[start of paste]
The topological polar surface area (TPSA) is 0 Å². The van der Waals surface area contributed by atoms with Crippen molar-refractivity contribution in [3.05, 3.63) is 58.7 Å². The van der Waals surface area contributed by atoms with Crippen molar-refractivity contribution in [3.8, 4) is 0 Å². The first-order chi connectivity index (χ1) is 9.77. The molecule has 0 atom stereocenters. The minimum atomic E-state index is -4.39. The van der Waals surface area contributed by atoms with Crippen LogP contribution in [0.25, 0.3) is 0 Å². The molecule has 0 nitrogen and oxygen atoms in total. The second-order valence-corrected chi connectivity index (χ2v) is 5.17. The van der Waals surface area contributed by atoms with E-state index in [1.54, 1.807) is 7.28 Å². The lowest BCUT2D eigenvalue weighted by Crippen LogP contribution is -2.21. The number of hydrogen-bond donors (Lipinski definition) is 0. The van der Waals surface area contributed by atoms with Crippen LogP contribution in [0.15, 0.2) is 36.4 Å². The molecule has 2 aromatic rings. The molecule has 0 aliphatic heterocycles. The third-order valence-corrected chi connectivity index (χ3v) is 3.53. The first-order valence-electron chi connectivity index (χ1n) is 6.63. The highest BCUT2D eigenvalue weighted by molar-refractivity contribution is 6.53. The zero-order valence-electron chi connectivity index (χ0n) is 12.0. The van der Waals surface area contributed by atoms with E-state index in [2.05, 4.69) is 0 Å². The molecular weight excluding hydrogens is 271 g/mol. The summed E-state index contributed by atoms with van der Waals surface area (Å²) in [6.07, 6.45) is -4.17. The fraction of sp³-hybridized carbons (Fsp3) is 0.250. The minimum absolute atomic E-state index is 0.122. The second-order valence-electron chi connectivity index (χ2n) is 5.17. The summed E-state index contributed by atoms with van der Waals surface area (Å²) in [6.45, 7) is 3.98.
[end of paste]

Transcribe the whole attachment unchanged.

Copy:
The topological polar surface area (TPSA) is 0 Å². The van der Waals surface area contributed by atoms with Crippen molar-refractivity contribution in [3.05, 3.63) is 58.7 Å². The van der Waals surface area contributed by atoms with Crippen molar-refractivity contribution in [3.8, 4) is 0 Å². The first-order chi connectivity index (χ1) is 9.77. The molecule has 0 atom stereocenters. The minimum atomic E-state index is -4.39. The van der Waals surface area contributed by atoms with Crippen LogP contribution in [0.25, 0.3) is 0 Å². The molecule has 0 nitrogen and oxygen atoms in total. The second-order valence-corrected chi connectivity index (χ2v) is 5.17. The van der Waals surface area contributed by atoms with E-state index in [1.54, 1.807) is 7.28 Å². The lowest BCUT2D eigenvalue weighted by Crippen LogP contribution is -2.21. The number of hydrogen-bond donors (Lipinski definition) is 0. The van der Waals surface area contributed by atoms with Crippen LogP contribution in [0.15, 0.2) is 36.4 Å². The molecule has 2 aromatic rings. The molecule has 0 aliphatic heterocycles. The third-order valence-corrected chi connectivity index (χ3v) is 3.53. The first-order valence-electron chi connectivity index (χ1n) is 6.63. The highest BCUT2D eigenvalue weighted by molar-refractivity contribution is 6.53. The zero-order valence-electron chi connectivity index (χ0n) is 12.0. The van der Waals surface area contributed by atoms with E-state index in [2.05, 4.69) is 0 Å². The molecular weight excluding hydrogens is 271 g/mol. The summed E-state index contributed by atoms with van der Waals surface area (Å²) in [6.07, 6.45) is -4.17. The fraction of sp³-hybridized carbons (Fsp3) is 0.250. The minimum absolute atomic E-state index is 0.122. The second-order valence-electron chi connectivity index (χ2n) is 5.17. The summed E-state index contributed by atoms with van der Waals surface area (Å²) in [6.45, 7) is 3.98.